Travel: Winter interlude in Montreal

Snow was gently falling as I boarded the train at Toronto’s Union Station for VIA Rail’s recently-introduced overnight sleeper car service to Montreal. Before long I was sipping a drink and engaged in conversation with a fellow passenger in the glass-roofed dome car.

“What is it about Toronto? They’re such amateurs when it comes to clearing snow. The streets are always so messy after a snowfall. Not like Montreal.”

I am a born-and-bred Torontonian, and I came to the city’s defense.

“On the contrary,” I said. “We take snow very seriously. Don’t you remember that Mayor Lastman called in the army after the great snowfall of ’99?”

This brought a dismissive smile and a sorry shake of the head, and I realized too late that it was the wrong thing to have said. “The army! We had the Great Ice Storm and nobody called in the army until at least a week later. In Montreal we know how to handle snow.”

During the night, I raised the blind in my cosy single berth and saw snow swirling elegantly as in a glass paperweight. Soft as cotton, the white stuff blanketed the tracks parallel to our own and muffled our rhythmic locomotion.

After arriving at Gare Centrale at 8 AM, I traversed a series of passageways to the Hilton Bonaventure. Not until I reached my room, which stood many stories above the street, did I fully comprehend that the city had become a vast snowscape. Peel Street was whited out as it stretched towards the dim silhouette of Mount Royal.

Still, our city tour proceeded as scheduled, taking in Ste-Catherine and Sherbrooke Streets, the Old City, the Atwater Market, the antique shops along Notre Dame and other sites. The bus made it up the crest to St. Joseph’s Oratory, even up the mountain along Cote des Neiges, although the weather greatly subdued the usual panoramic view.

“Each snowstorm costs the city $8 million,” Francine, our tour guide, said. “We start clearing the snow right away here, we don’t wait until it stops. And you notice that we put our parking meters away from the curbs, often right up against the buildings, so they don’t obstruct the plows. Not like some Canadian cities.”

At the McCord Museum (600 Sherbrooke W.) an intriguing exhibit entitled Simply Montreal displays many old-fashioned artifacts of winter, including mittens, scarves, skates, snowshoes, and models of pot-bellied stoves and horse-drawn sleighs.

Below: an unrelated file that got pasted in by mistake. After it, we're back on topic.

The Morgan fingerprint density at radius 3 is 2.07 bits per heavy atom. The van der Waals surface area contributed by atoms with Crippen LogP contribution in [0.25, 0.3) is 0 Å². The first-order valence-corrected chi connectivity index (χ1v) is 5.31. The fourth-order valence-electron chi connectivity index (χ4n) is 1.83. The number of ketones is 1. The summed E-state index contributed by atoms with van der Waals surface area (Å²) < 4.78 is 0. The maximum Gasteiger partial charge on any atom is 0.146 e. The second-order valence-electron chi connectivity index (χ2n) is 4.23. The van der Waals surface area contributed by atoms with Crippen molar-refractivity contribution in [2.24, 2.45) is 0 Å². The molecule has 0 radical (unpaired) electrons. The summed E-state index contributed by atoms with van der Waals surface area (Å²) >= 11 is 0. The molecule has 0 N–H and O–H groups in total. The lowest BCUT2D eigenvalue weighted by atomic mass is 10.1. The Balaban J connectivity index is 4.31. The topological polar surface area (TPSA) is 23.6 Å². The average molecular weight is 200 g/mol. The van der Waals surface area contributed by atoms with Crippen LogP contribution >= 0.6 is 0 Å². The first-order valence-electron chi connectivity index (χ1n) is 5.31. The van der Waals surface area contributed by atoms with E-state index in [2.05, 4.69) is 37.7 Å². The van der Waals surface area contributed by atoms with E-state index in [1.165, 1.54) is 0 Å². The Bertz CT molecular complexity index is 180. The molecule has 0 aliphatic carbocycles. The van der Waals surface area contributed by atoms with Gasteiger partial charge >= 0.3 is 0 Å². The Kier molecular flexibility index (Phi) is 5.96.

Historic photographs show natural ice-bridges spanning the St. Lawrence, so-called “ice shoves” taller than buildings that the river has pushed onto streets along the harbor, and the glorious six-storey Ice Palace of 1877, which was “by day, a house of alabaster (and) by night a giant lantern.”

Montreal, according to the McCord, mobilizes an armada of 160 snowplows, 210 sidewalk plows and 110 snowblowers to clear an annual total of 7.5 million cubic feet of snow. The city is truly geared for winter.

Over the next three days, whenever I left the extensive underground network of interconnected malls and buildings, I found the sidewalks in clean and passable condition, and much of the above-mentioned armada busy at work. And still the snow kept falling.

Back at the Hilton Bonaventure, I decided to do what most Montrealers do — take winter in stride. What better way than to enjoy a swim in the (mostly) outdoor rooftop pool?

Snowbanks had gathered on all sides, and a profuse steamy fog was rising from the well-heated water. With snow falling on rooftop cedars and dancing around neighbouring office towers, I snuggled into the water’s womblike warmth and happily, joyously, let the snow fall on my head. ♦

Bill Gladstone visited Montreal as a guest of Tourisme Montreal. 

© 2003


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